FWA is a concept for providing broadband service to homes and SMEs that is particularly attractive in cases where there is no infrastructure in place to deliver wired broadband via copper, fiber or hybrid solutions. It can also be used when the existing infrastructure is not able to provide sufficient service. With 5G due to provide 10 to 100 times more capacity than 4G, it has the potential to enable cost-efficient FWA solutions on a massive scale.

Already today, in LTE with 40MHz of bandwidth, there is often a working business case for FWA as an add-on improvement to mobile broadband (MBB) and it only becomes stronger as LTE evolves. The further evolution toward 5G has the potential to take FWA to a whole new level. This is because 5G offers unprecedented technology options that make it possible to use larger chunks of radio spectrum and provide consumers with benefits like low latency (1ms) and major capacity improvements. Many of these options are relevant to the evolution of 4G as well.

Compared with fiber-to-the-home (FTTH) and other wireline solutions, FWA offers a variety of benefits including significantly lower rollout costs, rapid service rollout and lower opex. This is because the bulk of the costs and most of the complexity involved in fixed access deployments are associated with the last mile: the portion of the network that reaches the user premises.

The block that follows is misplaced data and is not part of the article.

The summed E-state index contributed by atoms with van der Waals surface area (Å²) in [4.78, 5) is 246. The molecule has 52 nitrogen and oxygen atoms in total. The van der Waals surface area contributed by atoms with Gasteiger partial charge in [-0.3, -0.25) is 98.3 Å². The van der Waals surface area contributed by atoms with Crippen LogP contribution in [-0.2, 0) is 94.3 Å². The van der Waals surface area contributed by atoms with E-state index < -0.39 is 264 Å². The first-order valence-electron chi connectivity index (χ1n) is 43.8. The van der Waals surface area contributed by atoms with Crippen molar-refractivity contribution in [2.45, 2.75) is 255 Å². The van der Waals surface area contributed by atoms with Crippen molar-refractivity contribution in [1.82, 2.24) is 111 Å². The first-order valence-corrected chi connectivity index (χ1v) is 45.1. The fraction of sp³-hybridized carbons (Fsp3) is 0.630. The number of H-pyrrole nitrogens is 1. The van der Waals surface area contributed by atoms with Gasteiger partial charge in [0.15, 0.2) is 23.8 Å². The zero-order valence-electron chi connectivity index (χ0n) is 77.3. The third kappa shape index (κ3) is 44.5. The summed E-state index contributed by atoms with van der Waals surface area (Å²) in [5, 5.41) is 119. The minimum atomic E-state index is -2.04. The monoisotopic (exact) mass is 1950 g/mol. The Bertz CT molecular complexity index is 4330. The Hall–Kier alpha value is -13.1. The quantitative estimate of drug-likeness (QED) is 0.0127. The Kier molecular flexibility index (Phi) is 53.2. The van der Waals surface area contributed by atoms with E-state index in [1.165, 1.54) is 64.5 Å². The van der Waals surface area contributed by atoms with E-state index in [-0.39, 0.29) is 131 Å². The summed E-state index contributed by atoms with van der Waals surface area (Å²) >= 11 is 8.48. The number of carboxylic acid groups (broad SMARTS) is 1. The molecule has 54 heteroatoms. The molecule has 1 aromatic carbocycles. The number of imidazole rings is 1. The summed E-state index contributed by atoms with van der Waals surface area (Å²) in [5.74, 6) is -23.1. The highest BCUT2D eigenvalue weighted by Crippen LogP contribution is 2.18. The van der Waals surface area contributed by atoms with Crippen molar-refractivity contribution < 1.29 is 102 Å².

FWA also offers an opportunity to double the impact of a 5G deployment by addressing the two prominent 5G use cases – MBB and fixed wireless – simultaneously. The 5G beams that serve mobile users outdoors during the daytime can be redirected to an FWA terminal when people return home in the evening, thereby strengthening the case for 5G deployment and its outlook as an affordable and sustainable technology.